The Compensation Committee established a range from “0.00” (below threshold) to “2.50” (performance far in excess of plan) for performance against each of these measures. Achievement of target performance for any metric would result in a “1.00” BPI rating. There was a minimum level for each measure below which a participant receives 0% of the target award, and correspondingly a maximum performance level which, even if exceeded, would not generate more than 250% of the BPI portion of the target award. In between the minimum and maximum performance targets, the performance level of each measure is plotted on a predefined curve which indicates the percent of the target award that should be awarded. The performance achieved on each measure is added together and divided by the number of measures to determine the actual percentage payout of the target award amount.

 

 

 

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The following charts provide the performance curves for the corporate BPI targets for 2018:  

 

 

 

 

Picture 23

Picture 41

 

 

 

Picture 42

 

The slope of each of the curves reflects the Compensation Committee’s desire to reward above-target performance. As performance increases from threshold to target, the awards increase proportionately, and when performance exceeds the target level of performance, certain awards increase more rapidly.

Determination of BPI Payout

Messrs. Giacomini and Deck received a corporate-wide BPI rating which was based on our consolidated results. Messrs. Burdakin, Sternlieb, and Fernandez have division management roles, and for 2018 their BPI rating was based in part on consolidated results and in part on the results of the divisions in which they served. For Mr. Burdakin, business performance against corporate BPI targets was weighted 30% and against AeroTech division BPI targets was weighted 70%. For Mr. Sternlieb, business performance against corporate BPI targets was weighted 15%, against FoodTech BPI targets was weighted 15%, and against Protein business BPI targets was weighted 70%.  For Mr. Fernandez, business performance against corporate BPI targets was weighted 15%, against FoodTech BPI targets was weighted 15%, and against Liquid Foods business BPI targets was weighted 70%.

 

 

 

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For 2018 MIP awards, the following table shows the overall company and division performance measures used for BPI and our performance against each of these performance measures (adjusted in the manner described under “Performance Metrics Used in our Incentive Compensation Plans” above).

 

 

 

 

 

 

 

 

 

 

 

 

 

 

 

 

Overall Company Performance Measures 

 

 

0% Payout of

 

 

100% Payout of

 

 

250% Payout

 

 

2018

 

 

 

BPI

 

    

Target BPI 

    

 

Target BPI 

    

 

of Target BPI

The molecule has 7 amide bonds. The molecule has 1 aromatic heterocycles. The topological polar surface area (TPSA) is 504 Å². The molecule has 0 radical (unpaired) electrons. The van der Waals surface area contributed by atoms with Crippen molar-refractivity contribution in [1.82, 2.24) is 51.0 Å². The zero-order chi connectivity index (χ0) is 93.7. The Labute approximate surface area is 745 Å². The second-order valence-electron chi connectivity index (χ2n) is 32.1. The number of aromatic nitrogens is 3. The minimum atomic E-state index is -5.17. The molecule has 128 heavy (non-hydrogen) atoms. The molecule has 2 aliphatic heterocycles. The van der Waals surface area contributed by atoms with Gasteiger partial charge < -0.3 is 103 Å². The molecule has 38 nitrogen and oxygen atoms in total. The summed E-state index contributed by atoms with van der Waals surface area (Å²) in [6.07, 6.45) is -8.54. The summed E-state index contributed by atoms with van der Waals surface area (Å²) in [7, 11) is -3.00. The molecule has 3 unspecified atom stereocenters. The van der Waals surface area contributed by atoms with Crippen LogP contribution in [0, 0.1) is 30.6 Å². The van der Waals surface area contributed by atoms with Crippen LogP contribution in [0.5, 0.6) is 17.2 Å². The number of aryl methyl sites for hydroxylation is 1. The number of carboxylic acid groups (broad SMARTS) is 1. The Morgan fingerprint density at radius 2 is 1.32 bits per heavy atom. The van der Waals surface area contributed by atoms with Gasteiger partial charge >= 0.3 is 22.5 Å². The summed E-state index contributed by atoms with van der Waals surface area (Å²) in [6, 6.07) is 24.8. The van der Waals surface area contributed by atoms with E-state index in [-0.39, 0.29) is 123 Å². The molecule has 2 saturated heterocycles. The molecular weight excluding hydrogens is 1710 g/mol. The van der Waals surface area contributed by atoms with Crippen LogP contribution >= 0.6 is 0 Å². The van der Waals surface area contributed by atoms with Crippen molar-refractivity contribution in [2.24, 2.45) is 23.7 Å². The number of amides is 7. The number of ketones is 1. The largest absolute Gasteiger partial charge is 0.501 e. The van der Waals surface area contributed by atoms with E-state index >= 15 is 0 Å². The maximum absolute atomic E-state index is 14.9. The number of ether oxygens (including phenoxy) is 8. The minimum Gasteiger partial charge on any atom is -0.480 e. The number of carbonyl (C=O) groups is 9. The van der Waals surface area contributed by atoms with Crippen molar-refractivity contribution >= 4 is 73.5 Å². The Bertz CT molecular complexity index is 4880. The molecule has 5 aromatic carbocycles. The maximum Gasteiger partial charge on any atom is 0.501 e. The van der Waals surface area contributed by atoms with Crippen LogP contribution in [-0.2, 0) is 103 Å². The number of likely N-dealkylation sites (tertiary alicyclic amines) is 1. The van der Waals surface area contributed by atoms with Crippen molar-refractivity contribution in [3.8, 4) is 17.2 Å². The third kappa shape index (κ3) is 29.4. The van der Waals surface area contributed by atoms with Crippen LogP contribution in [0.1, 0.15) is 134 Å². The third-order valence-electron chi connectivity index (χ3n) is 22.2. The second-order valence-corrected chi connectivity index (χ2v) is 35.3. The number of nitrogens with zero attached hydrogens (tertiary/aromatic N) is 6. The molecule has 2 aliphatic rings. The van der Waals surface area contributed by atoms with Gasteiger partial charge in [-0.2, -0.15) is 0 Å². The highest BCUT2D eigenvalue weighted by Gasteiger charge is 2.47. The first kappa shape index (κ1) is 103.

Performance 

    

Weight 

    

Payout 

EBITDA

$

200.4

 

$

229.4

 

$

262.4

 

$

226.1

 

50

%  

0.87

EBIT Margin

 

8.5

%  

 

10.0

%  

 

11.2

%  

 

9.5

%  

25

%  

0.69

AOWC

 

15.2

%  

 

13.3

%  

 

10.9

%  

 

15.6

%  

25

%  

0.00

Total BPI Rating

 

  

 

 

  

 

 

  

 

 

 

 

  

 

0.61

 

 

 

 

 

 

 

 

 

 

 

 

 

 

 

 

 

FoodTech Division Performance Measures 

 

 

0% Payout of

 

 

100% Payout of

 

 

250% Payout

 

 

2018

 

 

 

BPI

 

    

Target BPI

    

 

Target BPI

    

 

of Target BPI

    

 

Performance

    

Weight

    

Payout

EBITDA

$

191.7

 

$

215.7

 

$

247.2

 

$

201.7

 

50

%  

0.42

EBIT Margin

 

11.6

%  

 

13.1

%  

 

14.6

%  

 

12.3

%  

25

%  

0.42

AOWC

 

10.2

%  

 

8.7

%  

 

6.6

%  

 

11.3

%  

25

%  

0.00

Total BPI Rating

 

  

 

 

 

 

 

 

 

 

 

 

  

 

0.32

 

 

 

 

 

 

 

 

 

 

 

 

 

 

 

 

 

AeroTech Division Performance Measures 

 

 

0% Payout of

 

 

100% Payout of

 

 

250% Payout

 

 

2018

 

 

 

BPI

 

    

Target BPI

    

 

Target BPI

    

 

of Target BPI

    

 

Performance

    

Weight

    

Payout

EBITDA

$

53.4

 

$

59.4

 

$

67.5

 

$

63.9

 

40

%  

1.84

EBIT Margin

 

10.4

%  

 

11.4

%  

 

12.4

%  

 

11.2

%  

25

%  

0.84

AOWC

 

28.5

%  

 

26.0

%  

 

23.0

%  

 

26.4

%  

35

%  

0.83

Total BPI Rating

 

 

 

 

 

 

 

  

 

 

 

 

  

 

1.23

Our 2018 financial performance results impacted the MIP as follows:

·

Our overall performance with respect to EBITDA, EBIT margin, and AOWC was below target performance levels, and resulted in Management Incentive Plan (MIP) awards below the target level, with the EBITDA metric having the most significant impact on those awards. The 75% portion of MIP awards for Messrs. Giacomini and Deck were based on these performance metrics and paid out at 61% of the target award amounts.

Picture 4

·

Our FoodTech division’s performance with respect to EBITDA, EBIT margin, and AOWC was below target performance levels, resulting in a BPI of 32%. The 75% portion of the MIP award for Messrs. Sternlieb and Fernandez weighted performance 15% for the FoodTech division.

·